7 Tips for Buying a Car

7 tips for car buying nirvana. It’s execution time!

I’ve been asked by so many readers, friends and fellow financial gurus to write about my car buying experiences.  There are a gazillion excellent articles on this topic, but we are approaching the time of year when the 2015s are coming out and the 2014s are on sale.  It’s execution time!  How about a refresher?

My track record with buying a car has been blessed.  I am amazed at how easy it can be to influence salespeople, even when it’s their job to influence you!  The internet makes it all possible.

Here are some of Paula Cashflow’s favorite car buying tips:

    1. Use the dealership to “test drive” the car only.  Go in, test drive, and then leave immediately!!
    2. Use Truecar.com for determining your price points.
    3. Know the competition.  For example, I wanted a Toyota.  Kia and Hyundai are Toyota’s biggest competition for my chosen model.  Let the dealership know you’re also test driving the competition.  Dealers know their models’ competition.
    4. Purchase at the end of the month.  Remember that sales people have monthly quotas to meet and are more likely to wheel and deal near the end of the month.
    5. Limit your “skin in the game”.  Put as little cash down as possible.  Your trade-in could be sufficient.  I’m not a fan of paying cash for a vehicle.  In today’s low interest rate environments, I usually get dealer or bank financing (simple-interest only loans).  Avoid loans that are front-end loaded for prepayment penalties.  These were popular back in the 80’s and 90’s.  Compare dealer financing to your own bank’s auto loan rates.  Don’t finance for more than four years.  Any longer and you could be underwater, owing more than the current value of the car.  My current auto loan is at zero percent interest.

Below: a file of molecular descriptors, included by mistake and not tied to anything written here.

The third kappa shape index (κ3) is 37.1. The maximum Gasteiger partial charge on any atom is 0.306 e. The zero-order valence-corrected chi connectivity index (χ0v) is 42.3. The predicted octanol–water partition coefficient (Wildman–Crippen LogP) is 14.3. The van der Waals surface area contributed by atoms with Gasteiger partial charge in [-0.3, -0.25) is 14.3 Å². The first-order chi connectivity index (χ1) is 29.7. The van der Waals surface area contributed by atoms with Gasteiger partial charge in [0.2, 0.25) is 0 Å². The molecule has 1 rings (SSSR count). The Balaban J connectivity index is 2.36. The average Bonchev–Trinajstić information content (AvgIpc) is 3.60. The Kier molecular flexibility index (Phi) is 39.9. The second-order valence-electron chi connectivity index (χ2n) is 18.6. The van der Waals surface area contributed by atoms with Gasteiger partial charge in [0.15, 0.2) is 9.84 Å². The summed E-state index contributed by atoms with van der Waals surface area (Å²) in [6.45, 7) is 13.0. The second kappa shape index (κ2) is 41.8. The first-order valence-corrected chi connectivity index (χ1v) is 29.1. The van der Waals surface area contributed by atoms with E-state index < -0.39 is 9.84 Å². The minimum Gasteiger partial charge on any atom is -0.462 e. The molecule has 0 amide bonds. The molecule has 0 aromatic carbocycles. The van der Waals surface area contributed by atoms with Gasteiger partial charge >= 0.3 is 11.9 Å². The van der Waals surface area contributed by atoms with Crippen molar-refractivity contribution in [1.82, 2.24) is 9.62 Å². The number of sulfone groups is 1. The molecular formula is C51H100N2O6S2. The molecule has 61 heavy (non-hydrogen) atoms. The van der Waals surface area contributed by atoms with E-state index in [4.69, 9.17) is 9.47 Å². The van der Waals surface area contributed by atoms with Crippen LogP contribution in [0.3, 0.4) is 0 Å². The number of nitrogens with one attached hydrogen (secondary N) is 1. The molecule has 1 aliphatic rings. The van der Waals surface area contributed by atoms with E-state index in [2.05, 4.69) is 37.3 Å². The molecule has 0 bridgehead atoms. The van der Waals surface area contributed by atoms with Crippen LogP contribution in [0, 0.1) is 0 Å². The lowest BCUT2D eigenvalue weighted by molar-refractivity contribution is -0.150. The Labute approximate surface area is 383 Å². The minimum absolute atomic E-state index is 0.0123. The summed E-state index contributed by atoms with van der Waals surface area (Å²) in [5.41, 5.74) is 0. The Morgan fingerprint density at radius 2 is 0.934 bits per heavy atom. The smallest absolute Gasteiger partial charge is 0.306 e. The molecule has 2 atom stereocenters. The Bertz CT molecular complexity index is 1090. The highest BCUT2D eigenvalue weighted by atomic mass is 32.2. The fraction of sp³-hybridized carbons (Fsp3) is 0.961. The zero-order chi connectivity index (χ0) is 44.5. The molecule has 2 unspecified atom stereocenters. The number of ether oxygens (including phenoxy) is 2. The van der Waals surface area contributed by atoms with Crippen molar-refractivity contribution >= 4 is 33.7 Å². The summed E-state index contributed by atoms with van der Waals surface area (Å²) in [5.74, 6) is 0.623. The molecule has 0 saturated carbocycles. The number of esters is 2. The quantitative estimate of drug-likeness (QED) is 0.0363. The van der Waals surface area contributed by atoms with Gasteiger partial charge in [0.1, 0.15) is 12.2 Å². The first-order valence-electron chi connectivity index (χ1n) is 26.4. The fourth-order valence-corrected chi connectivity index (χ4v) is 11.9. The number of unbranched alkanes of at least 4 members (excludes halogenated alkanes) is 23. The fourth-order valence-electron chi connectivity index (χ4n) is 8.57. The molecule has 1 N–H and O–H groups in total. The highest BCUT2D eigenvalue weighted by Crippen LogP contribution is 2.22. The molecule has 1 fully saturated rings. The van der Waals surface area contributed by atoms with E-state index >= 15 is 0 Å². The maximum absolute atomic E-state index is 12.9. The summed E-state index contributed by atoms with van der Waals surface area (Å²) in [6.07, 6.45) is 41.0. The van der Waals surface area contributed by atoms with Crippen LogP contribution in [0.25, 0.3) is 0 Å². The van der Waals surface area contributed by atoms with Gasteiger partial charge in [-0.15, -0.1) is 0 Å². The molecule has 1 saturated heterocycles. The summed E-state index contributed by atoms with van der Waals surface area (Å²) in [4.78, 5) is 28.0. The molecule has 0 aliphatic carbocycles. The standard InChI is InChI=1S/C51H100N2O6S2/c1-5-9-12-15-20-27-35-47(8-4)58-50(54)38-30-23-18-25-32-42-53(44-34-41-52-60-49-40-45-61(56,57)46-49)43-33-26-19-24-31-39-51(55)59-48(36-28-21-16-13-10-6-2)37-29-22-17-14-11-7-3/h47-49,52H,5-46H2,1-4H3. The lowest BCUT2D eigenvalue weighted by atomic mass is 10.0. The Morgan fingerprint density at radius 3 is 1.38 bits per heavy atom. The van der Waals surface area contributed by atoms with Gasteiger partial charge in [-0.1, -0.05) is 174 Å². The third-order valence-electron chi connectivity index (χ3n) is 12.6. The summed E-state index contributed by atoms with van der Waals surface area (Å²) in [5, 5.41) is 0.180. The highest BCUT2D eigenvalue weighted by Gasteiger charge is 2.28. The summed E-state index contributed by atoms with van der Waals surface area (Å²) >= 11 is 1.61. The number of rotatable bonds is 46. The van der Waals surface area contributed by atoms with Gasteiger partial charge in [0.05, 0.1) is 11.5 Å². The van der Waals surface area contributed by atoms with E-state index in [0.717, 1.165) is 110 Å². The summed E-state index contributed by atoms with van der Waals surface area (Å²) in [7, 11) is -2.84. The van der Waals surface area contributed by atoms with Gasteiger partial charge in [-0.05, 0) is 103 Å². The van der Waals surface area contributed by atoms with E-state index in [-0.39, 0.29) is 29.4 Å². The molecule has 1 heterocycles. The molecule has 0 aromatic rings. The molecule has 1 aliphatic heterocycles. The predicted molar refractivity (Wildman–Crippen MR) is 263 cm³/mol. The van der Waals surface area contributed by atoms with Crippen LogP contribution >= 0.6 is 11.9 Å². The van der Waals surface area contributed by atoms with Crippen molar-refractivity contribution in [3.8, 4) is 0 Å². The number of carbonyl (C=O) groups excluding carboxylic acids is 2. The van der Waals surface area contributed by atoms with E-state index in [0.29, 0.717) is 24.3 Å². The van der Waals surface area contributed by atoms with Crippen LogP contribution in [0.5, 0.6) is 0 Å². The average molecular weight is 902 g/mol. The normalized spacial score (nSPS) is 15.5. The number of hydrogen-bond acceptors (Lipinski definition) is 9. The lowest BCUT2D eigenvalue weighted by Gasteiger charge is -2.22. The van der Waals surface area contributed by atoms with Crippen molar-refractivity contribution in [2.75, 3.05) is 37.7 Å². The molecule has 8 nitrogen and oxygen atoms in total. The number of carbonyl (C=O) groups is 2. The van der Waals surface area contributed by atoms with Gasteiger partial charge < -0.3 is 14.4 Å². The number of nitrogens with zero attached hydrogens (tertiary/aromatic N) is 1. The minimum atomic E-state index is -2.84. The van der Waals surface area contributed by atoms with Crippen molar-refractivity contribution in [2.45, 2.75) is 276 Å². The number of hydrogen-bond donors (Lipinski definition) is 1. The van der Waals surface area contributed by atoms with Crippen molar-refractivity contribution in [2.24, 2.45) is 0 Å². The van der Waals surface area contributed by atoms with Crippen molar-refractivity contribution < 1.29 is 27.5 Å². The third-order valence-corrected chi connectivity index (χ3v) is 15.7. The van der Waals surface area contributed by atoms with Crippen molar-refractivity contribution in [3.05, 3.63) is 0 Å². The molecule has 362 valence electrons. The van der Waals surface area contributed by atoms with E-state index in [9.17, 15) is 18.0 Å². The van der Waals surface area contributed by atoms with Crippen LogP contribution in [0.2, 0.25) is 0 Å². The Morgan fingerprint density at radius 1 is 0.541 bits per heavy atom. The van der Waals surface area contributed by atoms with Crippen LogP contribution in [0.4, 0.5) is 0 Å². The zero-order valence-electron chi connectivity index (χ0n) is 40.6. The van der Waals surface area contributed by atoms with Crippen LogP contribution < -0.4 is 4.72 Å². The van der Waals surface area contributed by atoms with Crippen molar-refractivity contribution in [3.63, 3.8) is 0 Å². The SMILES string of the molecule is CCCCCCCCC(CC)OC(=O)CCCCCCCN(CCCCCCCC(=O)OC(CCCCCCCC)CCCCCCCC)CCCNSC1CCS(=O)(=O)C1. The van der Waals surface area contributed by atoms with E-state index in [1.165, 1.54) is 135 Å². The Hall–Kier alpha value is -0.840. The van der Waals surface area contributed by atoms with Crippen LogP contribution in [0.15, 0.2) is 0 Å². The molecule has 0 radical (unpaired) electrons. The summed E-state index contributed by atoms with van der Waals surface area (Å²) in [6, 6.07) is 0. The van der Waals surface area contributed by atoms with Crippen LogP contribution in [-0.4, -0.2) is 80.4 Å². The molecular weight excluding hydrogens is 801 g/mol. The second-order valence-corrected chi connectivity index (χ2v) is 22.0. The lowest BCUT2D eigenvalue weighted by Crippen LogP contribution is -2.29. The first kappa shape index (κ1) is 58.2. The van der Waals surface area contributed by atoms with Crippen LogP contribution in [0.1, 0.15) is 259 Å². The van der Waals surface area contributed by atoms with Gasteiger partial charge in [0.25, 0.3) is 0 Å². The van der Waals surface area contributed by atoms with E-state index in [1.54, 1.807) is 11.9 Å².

6. Put dealer against dealer for your final chosen model.  When combined with the Truecar.com pricing model, you improve your chances of paying a more competitive price.
    7. Calculate your own monthly payment.  This step is important because they’re going to try and sell you 10 different warranty plans and confuse you with various payment amounts.

Here is what happened during my recent experience after following the above tips.

I didn’t want any bells and whistles on my car.  They stated that they didn’t have any stripped down models in stock.  I suggested that they special-order the car.  I was in no rush.  Because they wanted to close the deal that day, I got the bells and whistles model for the NO bells and whistles price.  By the way, those bells and whistles really don’t cost the dealerships much.  The dealership was also offering zero percent financing.  They tried to renege on the zero percent interest after I got the car for below cost.  Since this was a telephone conversation, I declined the offer.  I needed both my price and the zero percent interest financing.

Resist when they ask you to come in to finish the negotiation.  Don’t go!  Do it all by phone.  When they finally agreed to give me my price and zero percent financing, I asked them to have the vehicle parked out front so I could inspect the vehicle before I signed on the dotted line.  The dealership obliged on all accounts.

I actually believe that dealerships do want to deal with informed and sophisticated buyers.  This is the third vehicle I’ve bought from this dealership.  They knew that.  It’s a long-term relationship.  And will probably continue to be.

When you make informed and thorough buying decisions on your car purchases, you take ownership of your own financial freedom!

After all, it’s about life and how you live it.  Cha ching!!

In the spirit of financial well-being,

Paula Cashflow

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